Hispanic Immigrant Mothers of Young Children With Autism Spectrum Disorders: How Do They Understand and Cope With Autism? Purpose This study aimed to understand the experiences of raising a child with autism spectrum disorders (ASD) in a group of Hispanic immigrant mothers. The following 3 aspects were explored: (a) the families' social environments, (b) cultural beliefs on development and autism, and (c) perceptions of bilingualism influencing language choices. ... Research Article
Research Article  |   May 01, 2016
Hispanic Immigrant Mothers of Young Children With Autism Spectrum Disorders: How Do They Understand and Cope With Autism?
 
Author Affiliations & Notes
  • Elizabeth Ijalba
    Queens College, City University of New York
  • Disclosure: The author has declared that no competing interests existed at the time of publication.
    Disclosure: The author has declared that no competing interests existed at the time of publication. ×
  • Correspondence to Elizabeth Ijalba: eijalba@qc.cuny.edu
  • Editor: Krista Wilkinson
    Editor: Krista Wilkinson×
  • Associate Editor: Barbara Rodriguez
    Associate Editor: Barbara Rodriguez×
Article Information
Special Populations / Cultural & Linguistic Diversity / Autism Spectrum / Research Articles
Research Article   |   May 01, 2016
Hispanic Immigrant Mothers of Young Children With Autism Spectrum Disorders: How Do They Understand and Cope With Autism?
American Journal of Speech-Language Pathology, May 2016, Vol. 25, 200-213. doi:10.1044/2015_AJSLP-13-0017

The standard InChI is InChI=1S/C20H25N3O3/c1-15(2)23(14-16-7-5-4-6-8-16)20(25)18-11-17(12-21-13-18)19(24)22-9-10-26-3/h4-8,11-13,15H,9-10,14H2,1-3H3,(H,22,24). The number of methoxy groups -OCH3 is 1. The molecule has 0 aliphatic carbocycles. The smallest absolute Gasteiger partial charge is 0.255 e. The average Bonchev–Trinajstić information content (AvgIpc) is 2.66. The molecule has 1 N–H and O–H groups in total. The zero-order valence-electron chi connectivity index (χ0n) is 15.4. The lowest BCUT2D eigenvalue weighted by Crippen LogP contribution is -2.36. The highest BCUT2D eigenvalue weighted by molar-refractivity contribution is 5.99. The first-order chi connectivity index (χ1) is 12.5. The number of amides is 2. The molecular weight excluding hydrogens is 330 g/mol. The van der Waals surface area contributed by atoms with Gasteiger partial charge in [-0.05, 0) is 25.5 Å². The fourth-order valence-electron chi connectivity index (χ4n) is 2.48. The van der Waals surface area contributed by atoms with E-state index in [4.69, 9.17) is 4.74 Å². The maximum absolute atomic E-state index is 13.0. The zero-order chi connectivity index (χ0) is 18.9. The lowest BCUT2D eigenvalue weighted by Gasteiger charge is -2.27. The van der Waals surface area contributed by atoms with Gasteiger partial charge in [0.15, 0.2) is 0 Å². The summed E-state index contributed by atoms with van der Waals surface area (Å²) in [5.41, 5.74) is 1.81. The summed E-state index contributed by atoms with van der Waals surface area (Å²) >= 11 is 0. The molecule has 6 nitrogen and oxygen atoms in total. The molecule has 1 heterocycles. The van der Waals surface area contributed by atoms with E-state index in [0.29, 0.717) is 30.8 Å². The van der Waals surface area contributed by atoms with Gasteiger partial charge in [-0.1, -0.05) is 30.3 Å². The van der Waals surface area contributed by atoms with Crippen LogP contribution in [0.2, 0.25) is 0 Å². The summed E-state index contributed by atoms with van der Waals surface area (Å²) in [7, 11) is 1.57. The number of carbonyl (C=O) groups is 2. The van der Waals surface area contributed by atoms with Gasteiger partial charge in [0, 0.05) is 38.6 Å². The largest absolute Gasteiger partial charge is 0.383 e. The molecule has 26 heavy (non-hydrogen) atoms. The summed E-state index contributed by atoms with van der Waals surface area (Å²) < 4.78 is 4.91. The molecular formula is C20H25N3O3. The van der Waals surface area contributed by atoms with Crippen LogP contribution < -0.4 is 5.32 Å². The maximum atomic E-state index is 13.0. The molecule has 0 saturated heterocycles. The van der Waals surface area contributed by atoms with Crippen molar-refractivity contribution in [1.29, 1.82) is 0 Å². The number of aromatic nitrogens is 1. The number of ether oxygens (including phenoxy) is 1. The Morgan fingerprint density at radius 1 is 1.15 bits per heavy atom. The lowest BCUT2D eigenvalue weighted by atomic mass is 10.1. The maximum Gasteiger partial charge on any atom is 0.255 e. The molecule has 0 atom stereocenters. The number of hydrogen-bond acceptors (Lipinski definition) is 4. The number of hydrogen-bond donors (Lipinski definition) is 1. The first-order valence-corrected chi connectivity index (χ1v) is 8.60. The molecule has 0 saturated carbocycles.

History: Received February 21, 2013 , Revised September 3, 2013 , Accepted October 13, 2015
 
American Journal of Speech-Language Pathology, May 2016, Vol. 25, 200-213. doi:10.1044/2015_AJSLP-13-0017
History: Received February 21, 2013; Revised September 3, 2013; Accepted October 13, 2015

Purpose This study aimed to understand the experiences of raising a child with autism spectrum disorders (ASD) in a group of Hispanic immigrant mothers. The following 3 aspects were explored: (a) the families' social environments, (b) cultural beliefs on development and autism, and (c) perceptions of bilingualism influencing language choices.

Method In-depth 3-part phenomenological interviews and thematic analyses were conducted with 22 Hispanic immigrant mothers of preschool children with ASD.

Results A total of 3 thematic categories emerged: stigmatization and social isolation, preconceptions about developmental milestones and autism, and mothers' reluctance to speak Spanish with their children. A lack of awareness about autism influenced social isolation, and autism was viewed as temporary and associated with fear or sadness. The mothers believed that exposure to 2 languages would increase their children's language difficulties.

Conclusions Hispanic immigrant mothers raising children with autism were often challenged by immigration status, economic hardship, and advice against using Spanish with their children. Professional training and parent education are needed to facilitate early identification of ASD. Immigrant families should be encouraged to communicate in the home language with their children. Information about ASD should be disseminated through community outreach, home–school connections, and pediatricians, who remain pivotal in informing Hispanic immigrant families.

Acknowledgment
This research was supported in part by a grant from the American Speech-Language-Hearing Association's Projects on Multicultural Activities. Special thanks to the mothers for sharing their experiences and to colleagues for their feedback on earlier drafts of this article.
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